Back for seconds
Even a devastating fire wasn’t enough to keep down Pasadena’s popular Plate 38
By Erica Wayne 07/05/2012
To those in our neighborhood, Plate 38’s opening in summer 2010 was a major event. For months, when we shopped at the nearby Vons, we were teased by banners reading “Coming Soon” and paper-covered windows. Anticipation was higher than for the final Harry Potter book or Lebron James’ decision. People circled. Yelpers yelped. Twitterers tweeted.
We decided to find out whether the restaurant’s boast was braggadocio or gospel. With a menu printed from the still incomplete Web site (must-try items circled in red), my mate and I headed over. We were greeted by a trio standing behind a counter and told the drill — read the displayed menu pages, order, pay, take a number and sit down to await our food.
Confronted with the need to choose our entire meal in advance, we consulted our list: roasted tomato soup with parmesan ($6.50) and a burger with wild mushrooms, demi-glace, caramelized onion, provolone, blue cheese aioli on a brioche bun ($10.50) for my husband; “sexy” mac (with ham, leeks, gruyere, fontina, white cheddar and parmesan-garlic breadcrumbs — $7) and fritto misto (shrimp, calamari, zucchini, artichoke hearts and lemon caper aioli — $9) for me.
The soup, a crimson creamy bisque with flecks of basil and shavings of parmesan, lived up to its looks. Ditto the fritto misto, with a barely there, super-crunchy batter. The mac and cheese didn’t strike me as particularly sexy, but the crisp crumbs topping the ramekin were fetching. The burger was fat and happy, standing about two inches high with a pleasingly pink middle and a bun-load of unctuous additions.
We enjoyed everything, but the simpler recipes were our favorites. The soup and fritto misto were superb. The mac might have been better with a sharper cheddar or gruyere base. Same thing with the burger. Somehow the rich mélange blunted the flavors (mushrooms and blue cheese) we expected to dominate. Next trip, we vowed, it would be the “classic” for us — lettuce, tomato, red onion and cheddar ($8.50). Less is more.
We couldn’t resist heading back to the counter to pay for an order of apple/chocolate bread pudding with dark caramel sauce ($6.50). The warm pudding was custardy heaven, but the only noticeable chocolate was drizzled on top along with the caramel. If they’d ditched the syrups, the naked pudding would have been, perhaps, even better.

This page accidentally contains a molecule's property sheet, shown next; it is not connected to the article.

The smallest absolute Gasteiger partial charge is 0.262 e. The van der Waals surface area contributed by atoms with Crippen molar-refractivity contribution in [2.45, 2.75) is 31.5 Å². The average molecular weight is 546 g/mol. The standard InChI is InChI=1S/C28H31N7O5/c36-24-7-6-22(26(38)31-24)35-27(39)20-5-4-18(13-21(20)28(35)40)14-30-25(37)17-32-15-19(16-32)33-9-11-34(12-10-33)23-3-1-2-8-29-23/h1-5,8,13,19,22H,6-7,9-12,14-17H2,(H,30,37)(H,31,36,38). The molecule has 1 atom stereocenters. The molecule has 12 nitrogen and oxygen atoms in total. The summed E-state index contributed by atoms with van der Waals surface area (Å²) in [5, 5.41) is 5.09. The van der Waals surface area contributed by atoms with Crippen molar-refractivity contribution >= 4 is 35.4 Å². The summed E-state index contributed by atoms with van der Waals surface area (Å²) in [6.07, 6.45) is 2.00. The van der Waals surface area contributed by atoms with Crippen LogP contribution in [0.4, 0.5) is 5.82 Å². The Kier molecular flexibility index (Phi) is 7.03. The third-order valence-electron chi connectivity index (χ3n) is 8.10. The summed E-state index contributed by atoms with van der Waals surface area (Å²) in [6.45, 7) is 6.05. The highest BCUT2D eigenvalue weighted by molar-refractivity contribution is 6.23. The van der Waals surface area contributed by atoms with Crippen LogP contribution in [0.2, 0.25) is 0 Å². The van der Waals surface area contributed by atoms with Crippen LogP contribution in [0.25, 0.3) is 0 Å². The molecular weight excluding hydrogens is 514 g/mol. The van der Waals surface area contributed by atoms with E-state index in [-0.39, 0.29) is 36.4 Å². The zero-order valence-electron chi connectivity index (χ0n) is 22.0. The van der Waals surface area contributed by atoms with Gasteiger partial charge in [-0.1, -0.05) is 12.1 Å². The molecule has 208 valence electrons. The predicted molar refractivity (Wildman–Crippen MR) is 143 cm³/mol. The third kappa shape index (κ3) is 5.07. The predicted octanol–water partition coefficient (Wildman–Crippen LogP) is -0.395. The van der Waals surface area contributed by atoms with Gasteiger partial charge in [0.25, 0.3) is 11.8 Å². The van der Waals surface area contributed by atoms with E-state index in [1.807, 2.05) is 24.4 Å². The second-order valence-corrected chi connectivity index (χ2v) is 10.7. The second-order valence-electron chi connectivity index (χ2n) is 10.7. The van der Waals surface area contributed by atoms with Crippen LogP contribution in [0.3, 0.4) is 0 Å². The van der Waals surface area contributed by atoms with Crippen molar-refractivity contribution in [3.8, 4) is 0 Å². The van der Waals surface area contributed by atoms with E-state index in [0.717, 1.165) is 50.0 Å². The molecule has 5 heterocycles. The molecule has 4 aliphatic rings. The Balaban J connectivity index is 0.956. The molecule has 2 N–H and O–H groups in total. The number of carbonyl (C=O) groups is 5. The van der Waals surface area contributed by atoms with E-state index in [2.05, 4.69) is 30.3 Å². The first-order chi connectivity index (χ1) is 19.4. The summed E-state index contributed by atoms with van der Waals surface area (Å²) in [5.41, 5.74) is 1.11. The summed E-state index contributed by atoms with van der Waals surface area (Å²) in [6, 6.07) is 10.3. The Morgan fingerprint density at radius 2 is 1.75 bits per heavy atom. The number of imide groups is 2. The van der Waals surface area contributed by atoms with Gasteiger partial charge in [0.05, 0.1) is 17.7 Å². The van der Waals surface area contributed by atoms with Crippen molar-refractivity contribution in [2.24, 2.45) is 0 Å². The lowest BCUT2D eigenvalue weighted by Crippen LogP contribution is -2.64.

Plate 38’s interior was pretty basic. Wood-grain tables, hard chairs, ESPN-tuned TVs and a wrap-around patio swathed in see-through plastic and topped with a forest green awning for pleasant summer seating. Folk-rock tapes made a soothing backdrop. The wine and beer lists were varied and international. We indulged in Lost Coast Great White and Spaten Premium draft ($7.50 for 16-ounce glasses).
Before writing my review, I called to ask the meaning of the restaurant’s name. The woman I spoke with was coy. She said it was a secret but promised that the owner would reveal the mystery on our third visit. Would we crack the code? With Plate 38’s enticing menu, I was certain we’d have the answer before August.
But then, two days later, Plate 38 (whose logo, ironically, includes a flame atop the figure 8) burned down. And once again, as summer faded and autumn turned to winter, locals drove past the plastic-sheathed and scaffolded remains wondering if the restaurant would ever reappear and if we’d ever learn the meaning of the magical number.
Phoenix-like, Plate 38 rose from its ashes within six months. And, in the past year and a half, it’s prospered, earning a 21 Zagat rating and a Chowhound rave about its classic burger (“Best in LA County”) that’s touted on a banner draped across the restaurant’s façade. As for its name, the Web site explains that chef-owner Robert Humphreys’ menu includes 38 gourmet dishes. Among them are smoked salmon croissants ($8.25) and brioche French toast with nutella and bruleéd bananas ($9.50) for breakfast; a barbecue short rib sandwich with roasted poblano chili, pepperjack, caramelized onions, roasted tomatoes and chipotle mayo ($11.75) for lunch; and buttermilk fried Cornish game hen ($18) and pasta pomodoro with burrata, pesto and garlic shrimp ($16.50) for dinner. They’ve turned us (and almost everyone else in the greater Caltech area) into regulars.
The reborn restaurant’s interior, like its menu, is still pretty close to the original. The patio’s been unwrapped, and while noise and temperature levels are higher out there, the cushioned chairs make my tush way happier. There’s a split in lunch and dinner lists, and there’s been some modest upward price tweaking.
We’re grateful they reconsidered the “order at the counter” service a while back, since the menu is well worth pondering. And, in order to facilitate late decisions on additional beverages or desserts, an open tab is essential. But even if we had to stand on our heads and rub our tummies while ordering, we’d continue to dine at Plate 38. It’s that good!
We just learned Humphreys is planning a major remodel in August. He’ll be putting in a bar and upping the beer and wine license to cover heavier drinks. I sure hope the revamp doesn’t change Plate 38’s wonderful ambiance. We think it’s pretty perfect just the way it is.
2361 East Colorado Boulevard Pasadena, CA 91107